Pandharipande P, et al. Anesthesiol. 2006:104:21-26.
GABA Agonist Propofol
Clinical Effects
•
•
•
•
•
•
•
•
Sedation
Hypnosis
Anxiolysis
Muscle relaxation
Mild bronchodilation
Decreased ICP
Decreased cerebral metabolic rate
Antiemetic
Adverse Effects
•
•
•
•
•
•
•
•
•
Pain on injection
Respiratory depression
Hypotension
Decreased myocardial contractility
Increased serum triglycerides
Tolerance
Propofol infusion syndrome
Prolonged effect with high adiposity
Seizures (rare)
Ellett ML. Gastroenterol Nurs. 2010;33(4):284-925.
Lundström S, et al. J Pain Symptom Manage. 2010;40(3):466-470.
Central Mechanisms of Propofol
Monoaminergic pathways
Cholinergic pathways
Lateral hypothalamus neurons
Brown EN, et al. N Engl J Med. 2010;363(27):2638-2650.
Neurotransmitters
ACh
Acetylcholine
DA
Dopamine
GABA
γ-Aminobutyric acid
GAL
Galanin
Glu
Glutamate
His
Histamine
NE
Norepinephrine
5HT
Serotonin
Propofol Has Greater Sedation Efficacy
Than Continuous Midazolam
Efficacy of Sedation*
n = 18 trials
* Avg adequate sedation time
avg total sedation time
Walder B, et al. Anesth Analg. 2001;92:975-983.
Duration of
Adequate Sedation
n = 15 trials
Continuous Midazolam Has Longer
Weaning Time From MV Than Propofol
Data from 8 RCT
Walder B, et al. Anesth Analg. 2001;92:975-983.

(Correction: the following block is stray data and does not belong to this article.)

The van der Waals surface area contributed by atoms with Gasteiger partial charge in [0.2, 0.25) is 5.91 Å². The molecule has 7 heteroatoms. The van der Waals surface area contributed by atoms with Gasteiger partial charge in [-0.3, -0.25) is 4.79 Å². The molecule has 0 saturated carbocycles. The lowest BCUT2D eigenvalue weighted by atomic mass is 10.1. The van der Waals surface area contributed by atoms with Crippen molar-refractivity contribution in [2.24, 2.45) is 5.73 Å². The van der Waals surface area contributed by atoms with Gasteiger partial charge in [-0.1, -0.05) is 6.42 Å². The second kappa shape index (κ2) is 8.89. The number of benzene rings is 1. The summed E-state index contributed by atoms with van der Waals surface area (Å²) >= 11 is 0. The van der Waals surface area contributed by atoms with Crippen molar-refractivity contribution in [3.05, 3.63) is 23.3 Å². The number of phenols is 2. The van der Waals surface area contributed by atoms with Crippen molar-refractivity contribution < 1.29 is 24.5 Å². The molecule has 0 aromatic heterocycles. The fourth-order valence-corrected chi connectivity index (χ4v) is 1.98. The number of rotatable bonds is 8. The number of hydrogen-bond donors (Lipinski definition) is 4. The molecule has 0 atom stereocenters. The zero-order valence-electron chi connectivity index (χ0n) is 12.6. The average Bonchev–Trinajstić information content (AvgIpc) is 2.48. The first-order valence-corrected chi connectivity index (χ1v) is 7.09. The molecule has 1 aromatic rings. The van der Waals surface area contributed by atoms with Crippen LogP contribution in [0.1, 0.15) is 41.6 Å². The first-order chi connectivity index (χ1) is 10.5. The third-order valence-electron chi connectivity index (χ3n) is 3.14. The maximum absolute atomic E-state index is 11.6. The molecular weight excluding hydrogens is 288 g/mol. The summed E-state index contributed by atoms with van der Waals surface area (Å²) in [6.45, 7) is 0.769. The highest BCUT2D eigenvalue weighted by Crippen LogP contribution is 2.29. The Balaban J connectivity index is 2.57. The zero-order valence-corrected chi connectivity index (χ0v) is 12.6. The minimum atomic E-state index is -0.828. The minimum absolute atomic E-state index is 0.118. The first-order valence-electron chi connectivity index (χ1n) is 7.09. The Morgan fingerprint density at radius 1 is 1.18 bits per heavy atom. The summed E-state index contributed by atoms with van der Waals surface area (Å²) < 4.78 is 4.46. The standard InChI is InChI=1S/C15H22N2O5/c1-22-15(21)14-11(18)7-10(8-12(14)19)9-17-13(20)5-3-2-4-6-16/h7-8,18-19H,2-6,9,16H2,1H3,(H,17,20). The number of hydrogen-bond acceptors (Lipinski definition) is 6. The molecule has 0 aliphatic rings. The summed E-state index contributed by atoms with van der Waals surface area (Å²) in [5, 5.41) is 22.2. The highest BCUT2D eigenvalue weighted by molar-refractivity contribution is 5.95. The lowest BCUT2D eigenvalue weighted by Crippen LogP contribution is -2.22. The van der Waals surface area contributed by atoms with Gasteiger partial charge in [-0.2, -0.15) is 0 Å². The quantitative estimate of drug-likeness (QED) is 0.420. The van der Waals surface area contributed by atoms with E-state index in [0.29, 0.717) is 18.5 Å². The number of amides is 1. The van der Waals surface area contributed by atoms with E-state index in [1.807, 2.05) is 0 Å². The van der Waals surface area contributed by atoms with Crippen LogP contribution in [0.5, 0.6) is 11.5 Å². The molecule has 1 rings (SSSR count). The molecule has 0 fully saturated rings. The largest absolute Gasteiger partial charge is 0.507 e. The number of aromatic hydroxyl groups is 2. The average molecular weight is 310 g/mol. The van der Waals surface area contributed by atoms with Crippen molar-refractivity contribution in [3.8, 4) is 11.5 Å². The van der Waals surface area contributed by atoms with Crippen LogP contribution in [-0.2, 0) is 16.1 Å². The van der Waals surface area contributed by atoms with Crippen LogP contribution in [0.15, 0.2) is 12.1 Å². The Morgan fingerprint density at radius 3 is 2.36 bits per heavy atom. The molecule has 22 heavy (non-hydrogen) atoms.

Scheduled Intermittent Lorazepam vs Propofol
with Daily Interruption in MICU Patients
Lorazepam
n = 64
Propofol
n = 68
P value
Ventilator days
8.4
5.8
0.04
ICU LOS
10.4
8.3
0.20
APACHE II
22.9
20.7
0.05
Daily sedation
dose
11.5 mg
24.4 mcg/kg/min
_
Morphine dose
(mg/day)
10.7
31.6
0.001
Use of haloperidol
12%
9%
0.80
Carson SS, et al. Crit Care Med. 2006;34:1326-1332.
a2 Agonist Clonidine
Clinical Effects
•
•
•
•
•
Antihypertensive
Analgesia
Sedation
Decrease sympathetic activity
Decreased shivering
Adverse Effects
•
•
•
•
Bradycardia
Dry mouth
Hypotension
Sedation
Kamibayashi T, et al. Anesthesiol. 2000;93:1345-1349.
Bergendahl H, et al. Curr Opin Anaesthesiol. 2005;18(6):608-613.
Hossmann V, et al. Clin Pharmacol Ther. 1980;28(2):167-176.
Physiology of a2 Adrenoceptors
a2A
Anxiolysis
a2A
a2C
X
? a2B
a2A
a2B
X
a2A
? a2B
Adapted from Kamibayashi T, Maze M. Anesthesiology. 2000;93:1346-1349.
a2 Agonist Dexmedetomidine
Clinical Effects
•
•
•
•
•
•
•
Antihypertensive
Sedation
Analgesia
Decreased shivering
Anxiolysis
Patient arousability
Potentiate effects of opioids,
sedatives, and anesthetics
• Decrease sympathetic activity
Kamibayashi T, et al. Anesthesiol. 2000;93:1345-1349.
Bhana N, et al. Drugs. 2000;59(2):263-268.
Adverse Effects
•
•
•
•
•
•
Hypotension
Hypertension
Nausea
Bradycardia
Dry mouth
Peripheral vasoconstriction at
high doses
Central Mechanisms of
Dexmedetomidine
Neurotransmitters
ACh
DA
GABA
GAL